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Project Description
redturtle.portlets.inspector
============================

redturtle.portlets.inspector is a report view to check the portlets inside a
Plone site.

The report view
---------------
This product gives you a view called `@@inspect-portlets`.
To visit this view you have to be manager.

You can call it on the root of your Plone site, e.g.:
- http://localhost:8080/Plone-site-id/@@inspect-portlets
or in restrict your analysis in a subsection of your site, e.g.:
- http://localhost:8080/Plone-site-id/sub/section/@@inspect-portlets

For a newly created Plone site it will output:
```
{'/Plone': {u'plone.leftcolumn': [('<Assignment at ++contextportlets++plone.leftcolumn/navigation>',
"<class 'plone.app.portlets.portlets.navigation.Assignment'>")],
u'plone.rightcolumn': [('<Assignment at ++contextportlets++plone.rightcolumn/news>',
"<class 'plone.app.portlets.portlets.news.Assignment'>"),
('<Assignment at ++contextportlets++plone.rightcolumn/events>',
"<class 'plone.app.portlets.portlets.events.Assignment'>")]}}
```

Installation
------------
Just add this egg to your instance eggs.
```
eggs+=
redturtle.portlets.inspector
```

If your are using an older version of Plone (before 3.3), you will also have
to add this egg to the zcml.
```
zcml+=
redturtle.portlets.inspector
```

Why you want it
---------------
You may want to check this view for several reasons:
- you want to remove a product that provides a portlet and want to remove all
the related portlets in your site otherwise it will break
- you want to analyze a Plone site before migrating it
- you are simply curious

Detailed Documentation
**********************

Introduction
============

Counts the portlets in a site


Test suite
==========

This is a full-blown functional test. The emphasis here is on testing what
the user may input and see, and the system is largely tested as a black box.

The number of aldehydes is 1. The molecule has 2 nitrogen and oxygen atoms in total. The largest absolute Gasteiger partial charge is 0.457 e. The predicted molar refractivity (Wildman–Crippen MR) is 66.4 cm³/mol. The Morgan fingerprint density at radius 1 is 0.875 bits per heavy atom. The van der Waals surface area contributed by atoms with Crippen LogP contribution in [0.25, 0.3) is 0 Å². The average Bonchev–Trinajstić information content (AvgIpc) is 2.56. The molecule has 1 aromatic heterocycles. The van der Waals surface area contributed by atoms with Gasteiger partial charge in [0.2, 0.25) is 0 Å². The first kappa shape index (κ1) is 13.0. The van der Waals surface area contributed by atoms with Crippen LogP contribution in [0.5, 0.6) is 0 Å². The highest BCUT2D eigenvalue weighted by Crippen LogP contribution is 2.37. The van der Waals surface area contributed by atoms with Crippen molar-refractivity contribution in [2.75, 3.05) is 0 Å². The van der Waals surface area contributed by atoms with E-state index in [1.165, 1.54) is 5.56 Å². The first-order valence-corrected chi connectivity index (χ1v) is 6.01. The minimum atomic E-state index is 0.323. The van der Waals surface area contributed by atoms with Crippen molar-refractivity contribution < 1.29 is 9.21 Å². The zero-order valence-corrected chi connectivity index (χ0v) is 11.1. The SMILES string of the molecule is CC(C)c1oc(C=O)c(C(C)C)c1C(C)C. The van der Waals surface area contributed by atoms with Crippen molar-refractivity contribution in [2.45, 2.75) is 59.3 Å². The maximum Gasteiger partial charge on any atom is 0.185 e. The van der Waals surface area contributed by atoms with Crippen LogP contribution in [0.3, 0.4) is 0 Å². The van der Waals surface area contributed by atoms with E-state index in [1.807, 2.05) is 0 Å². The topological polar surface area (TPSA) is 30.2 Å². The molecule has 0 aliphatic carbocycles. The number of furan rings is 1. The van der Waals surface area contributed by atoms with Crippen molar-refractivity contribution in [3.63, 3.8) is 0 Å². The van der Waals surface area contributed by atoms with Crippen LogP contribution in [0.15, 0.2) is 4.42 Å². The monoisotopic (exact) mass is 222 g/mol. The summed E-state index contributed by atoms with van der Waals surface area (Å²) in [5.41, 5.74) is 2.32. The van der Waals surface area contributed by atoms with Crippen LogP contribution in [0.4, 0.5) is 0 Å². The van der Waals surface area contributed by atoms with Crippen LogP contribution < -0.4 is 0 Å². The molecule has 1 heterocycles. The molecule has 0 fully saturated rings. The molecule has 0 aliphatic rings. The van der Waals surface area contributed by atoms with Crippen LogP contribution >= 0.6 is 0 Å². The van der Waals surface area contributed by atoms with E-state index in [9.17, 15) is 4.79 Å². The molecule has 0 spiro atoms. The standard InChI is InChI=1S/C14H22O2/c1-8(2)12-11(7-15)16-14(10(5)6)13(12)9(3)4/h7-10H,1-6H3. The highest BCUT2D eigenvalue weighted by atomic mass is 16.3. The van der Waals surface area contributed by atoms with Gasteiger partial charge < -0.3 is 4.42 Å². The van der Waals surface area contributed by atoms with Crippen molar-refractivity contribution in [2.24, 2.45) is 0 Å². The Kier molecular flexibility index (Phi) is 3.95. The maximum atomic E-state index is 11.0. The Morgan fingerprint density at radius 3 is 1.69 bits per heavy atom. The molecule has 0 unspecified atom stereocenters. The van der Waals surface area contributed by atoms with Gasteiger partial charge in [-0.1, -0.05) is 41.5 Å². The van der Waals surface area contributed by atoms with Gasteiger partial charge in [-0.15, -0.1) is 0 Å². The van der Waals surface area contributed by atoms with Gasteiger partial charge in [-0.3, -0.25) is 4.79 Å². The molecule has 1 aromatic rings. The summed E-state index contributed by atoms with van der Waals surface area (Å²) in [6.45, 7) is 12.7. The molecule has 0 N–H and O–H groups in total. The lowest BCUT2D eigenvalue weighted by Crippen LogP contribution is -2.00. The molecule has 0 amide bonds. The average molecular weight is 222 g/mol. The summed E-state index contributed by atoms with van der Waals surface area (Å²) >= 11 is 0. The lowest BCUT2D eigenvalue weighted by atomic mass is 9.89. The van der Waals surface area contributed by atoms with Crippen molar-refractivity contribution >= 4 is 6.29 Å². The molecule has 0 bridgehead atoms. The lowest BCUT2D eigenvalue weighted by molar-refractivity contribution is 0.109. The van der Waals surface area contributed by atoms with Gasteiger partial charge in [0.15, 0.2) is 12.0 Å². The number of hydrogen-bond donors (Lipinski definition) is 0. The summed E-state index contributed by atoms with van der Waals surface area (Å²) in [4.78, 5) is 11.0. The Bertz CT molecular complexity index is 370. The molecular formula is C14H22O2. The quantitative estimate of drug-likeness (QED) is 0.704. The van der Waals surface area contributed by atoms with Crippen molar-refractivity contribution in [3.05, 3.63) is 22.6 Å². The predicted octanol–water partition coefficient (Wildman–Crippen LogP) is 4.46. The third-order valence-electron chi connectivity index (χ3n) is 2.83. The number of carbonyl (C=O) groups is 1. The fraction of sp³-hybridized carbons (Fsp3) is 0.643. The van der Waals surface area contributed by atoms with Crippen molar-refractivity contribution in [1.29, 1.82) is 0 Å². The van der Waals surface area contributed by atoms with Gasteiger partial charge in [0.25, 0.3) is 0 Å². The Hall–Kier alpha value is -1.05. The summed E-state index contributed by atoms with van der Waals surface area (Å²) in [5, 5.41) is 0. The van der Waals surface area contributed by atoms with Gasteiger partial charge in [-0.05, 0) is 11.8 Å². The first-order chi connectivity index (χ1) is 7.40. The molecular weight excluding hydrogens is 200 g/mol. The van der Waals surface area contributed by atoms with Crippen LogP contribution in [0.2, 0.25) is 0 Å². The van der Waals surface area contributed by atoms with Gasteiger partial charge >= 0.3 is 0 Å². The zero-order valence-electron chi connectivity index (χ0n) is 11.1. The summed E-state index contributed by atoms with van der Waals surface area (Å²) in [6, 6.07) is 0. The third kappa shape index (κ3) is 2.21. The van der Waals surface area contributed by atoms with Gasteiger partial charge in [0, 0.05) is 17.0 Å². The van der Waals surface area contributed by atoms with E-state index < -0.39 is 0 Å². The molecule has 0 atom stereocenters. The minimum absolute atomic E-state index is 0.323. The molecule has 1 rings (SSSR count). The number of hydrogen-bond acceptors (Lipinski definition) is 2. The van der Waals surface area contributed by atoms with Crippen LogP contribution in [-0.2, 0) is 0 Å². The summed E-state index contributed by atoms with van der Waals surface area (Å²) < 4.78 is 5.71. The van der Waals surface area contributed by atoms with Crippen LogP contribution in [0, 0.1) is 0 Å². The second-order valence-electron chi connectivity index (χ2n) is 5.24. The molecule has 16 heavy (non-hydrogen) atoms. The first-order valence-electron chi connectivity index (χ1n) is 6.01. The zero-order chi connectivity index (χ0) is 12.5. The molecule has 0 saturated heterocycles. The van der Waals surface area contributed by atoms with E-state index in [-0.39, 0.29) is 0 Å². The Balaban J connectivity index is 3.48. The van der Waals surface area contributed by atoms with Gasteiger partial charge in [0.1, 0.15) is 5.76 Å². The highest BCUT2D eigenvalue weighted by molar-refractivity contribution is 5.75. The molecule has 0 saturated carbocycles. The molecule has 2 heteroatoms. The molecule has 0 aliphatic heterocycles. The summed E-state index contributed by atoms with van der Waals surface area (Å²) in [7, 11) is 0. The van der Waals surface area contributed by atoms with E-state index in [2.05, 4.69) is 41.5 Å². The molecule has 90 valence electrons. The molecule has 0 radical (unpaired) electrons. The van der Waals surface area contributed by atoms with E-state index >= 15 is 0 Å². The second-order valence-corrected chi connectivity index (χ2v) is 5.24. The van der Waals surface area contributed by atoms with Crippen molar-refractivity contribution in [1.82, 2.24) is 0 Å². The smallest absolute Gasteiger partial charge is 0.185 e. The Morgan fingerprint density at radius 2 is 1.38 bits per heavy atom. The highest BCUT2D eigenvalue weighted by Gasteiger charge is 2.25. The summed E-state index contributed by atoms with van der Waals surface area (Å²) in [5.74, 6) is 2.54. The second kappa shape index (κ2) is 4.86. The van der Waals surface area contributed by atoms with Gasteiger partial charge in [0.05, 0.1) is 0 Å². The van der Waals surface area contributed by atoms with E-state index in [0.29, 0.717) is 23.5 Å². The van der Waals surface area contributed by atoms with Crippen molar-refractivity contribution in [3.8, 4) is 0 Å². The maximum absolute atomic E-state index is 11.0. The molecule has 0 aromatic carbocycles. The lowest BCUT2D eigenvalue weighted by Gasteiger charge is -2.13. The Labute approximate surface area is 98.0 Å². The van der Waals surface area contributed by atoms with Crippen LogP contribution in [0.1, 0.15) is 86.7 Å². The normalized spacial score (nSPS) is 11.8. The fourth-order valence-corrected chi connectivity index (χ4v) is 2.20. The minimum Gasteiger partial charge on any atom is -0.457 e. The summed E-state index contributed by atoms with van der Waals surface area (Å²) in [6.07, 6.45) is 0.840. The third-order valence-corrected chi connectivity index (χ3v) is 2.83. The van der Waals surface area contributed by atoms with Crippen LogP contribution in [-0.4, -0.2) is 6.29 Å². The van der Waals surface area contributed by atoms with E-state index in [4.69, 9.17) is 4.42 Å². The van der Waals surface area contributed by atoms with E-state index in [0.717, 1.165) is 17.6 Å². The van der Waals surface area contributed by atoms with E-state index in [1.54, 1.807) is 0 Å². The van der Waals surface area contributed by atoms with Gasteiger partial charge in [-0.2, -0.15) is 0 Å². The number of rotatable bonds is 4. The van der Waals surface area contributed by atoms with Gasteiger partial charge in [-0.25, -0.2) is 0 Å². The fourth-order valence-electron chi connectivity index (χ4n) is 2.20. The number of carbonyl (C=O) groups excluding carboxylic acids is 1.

We use PloneTestCase to set up this test as well, so we have a full Plone site
to play with. We *can* inspect the state of the portal, e.g. using
self.portal and self.folder, but it is often frowned upon since you are not
treating the system as a black box. Also, if you, for example, log in or set
roles using calls like self.setRoles(), these are not reflected in the test
browser, which runs as a separate session.

Being a doctest, we can tell a story here.

First, we must perform some setup. We use the testbrowser that is shipped
with Five, as this provides proper Zope 2 integration. Most of the
documentation, though, is in the underlying zope.testbrower package.

>>> from Products.Five.testbrowser import Browser
>>> browser = Browser()
>>> portal_url = self.portal.absolute_url()

The following is useful when writing and debugging testbrowser tests. It lets
us see all error messages in the error_log.

>>> self.portal.error_log._ignored_exceptions = ()

With that in place, we can go to the portal front page and log in. We will
do this using the default user from PloneTestCase:

>>> from Products.PloneTestCase.setup import portal_owner, default_password

Because add-on themes or products may remove or hide the login portlet, this test will use the login form that comes with plone.

>>> browser.open(portal_url + '/login_form')
>>> browser.getControl(name='__ac_name').value = portal_owner
>>> browser.getControl(name='__ac_password').value = default_password
>>> browser.getControl(name='submit').click()

Here, we set the value of the fields on the login form and then simulate a
submit click. We then ensure that we get the friendly logged-in message:

>>> "You are now logged in" in browser.contents
True

Finally, let's return to the front page of our site before continuing

>>> browser.open(portal_url)

Then we check the inspect-portlets view
>>> browser.open(portal_url+'/@@inspect-portlets')

-*- extra stuff goes here -*-


Contributors
************

"", Author


Download
********
Release History

Release History

1.0.0

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